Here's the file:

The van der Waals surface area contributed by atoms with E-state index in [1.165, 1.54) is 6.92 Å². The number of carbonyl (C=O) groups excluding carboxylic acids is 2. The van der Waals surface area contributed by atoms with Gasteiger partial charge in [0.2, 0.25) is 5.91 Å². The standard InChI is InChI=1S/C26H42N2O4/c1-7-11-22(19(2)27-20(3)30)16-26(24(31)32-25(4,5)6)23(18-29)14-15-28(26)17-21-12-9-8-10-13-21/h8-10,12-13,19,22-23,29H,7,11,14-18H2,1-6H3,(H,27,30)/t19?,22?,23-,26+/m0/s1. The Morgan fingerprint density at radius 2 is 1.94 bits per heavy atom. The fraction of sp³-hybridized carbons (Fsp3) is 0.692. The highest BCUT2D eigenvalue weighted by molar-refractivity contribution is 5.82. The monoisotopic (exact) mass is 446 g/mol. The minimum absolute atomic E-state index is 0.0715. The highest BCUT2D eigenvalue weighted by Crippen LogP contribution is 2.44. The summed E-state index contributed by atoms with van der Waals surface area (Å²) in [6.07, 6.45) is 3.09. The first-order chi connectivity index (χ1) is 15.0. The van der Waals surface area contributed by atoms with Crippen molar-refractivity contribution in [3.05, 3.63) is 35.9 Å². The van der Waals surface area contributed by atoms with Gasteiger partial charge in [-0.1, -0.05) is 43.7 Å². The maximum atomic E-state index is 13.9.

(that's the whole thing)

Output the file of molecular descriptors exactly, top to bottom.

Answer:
The van der Waals surface area contributed by atoms with E-state index in [1.165, 1.54) is 6.92 Å². The number of carbonyl (C=O) groups excluding carboxylic acids is 2. The van der Waals surface area contributed by atoms with Gasteiger partial charge in [0.2, 0.25) is 5.91 Å². The standard InChI is InChI=1S/C26H42N2O4/c1-7-11-22(19(2)27-20(3)30)16-26(24(31)32-25(4,5)6)23(18-29)14-15-28(26)17-21-12-9-8-10-13-21/h8-10,12-13,19,22-23,29H,7,11,14-18H2,1-6H3,(H,27,30)/t19?,22?,23-,26+/m0/s1. The Morgan fingerprint density at radius 2 is 1.94 bits per heavy atom. The fraction of sp³-hybridized carbons (Fsp3) is 0.692. The highest BCUT2D eigenvalue weighted by molar-refractivity contribution is 5.82. The monoisotopic (exact) mass is 446 g/mol. The minimum absolute atomic E-state index is 0.0715. The highest BCUT2D eigenvalue weighted by Crippen LogP contribution is 2.44. The summed E-state index contributed by atoms with van der Waals surface area (Å²) in [6.07, 6.45) is 3.09. The first-order chi connectivity index (χ1) is 15.0. The van der Waals surface area contributed by atoms with Crippen molar-refractivity contribution in [3.05, 3.63) is 35.9 Å². The van der Waals surface area contributed by atoms with Gasteiger partial charge in [-0.1, -0.05) is 43.7 Å². The maximum atomic E-state index is 13.9.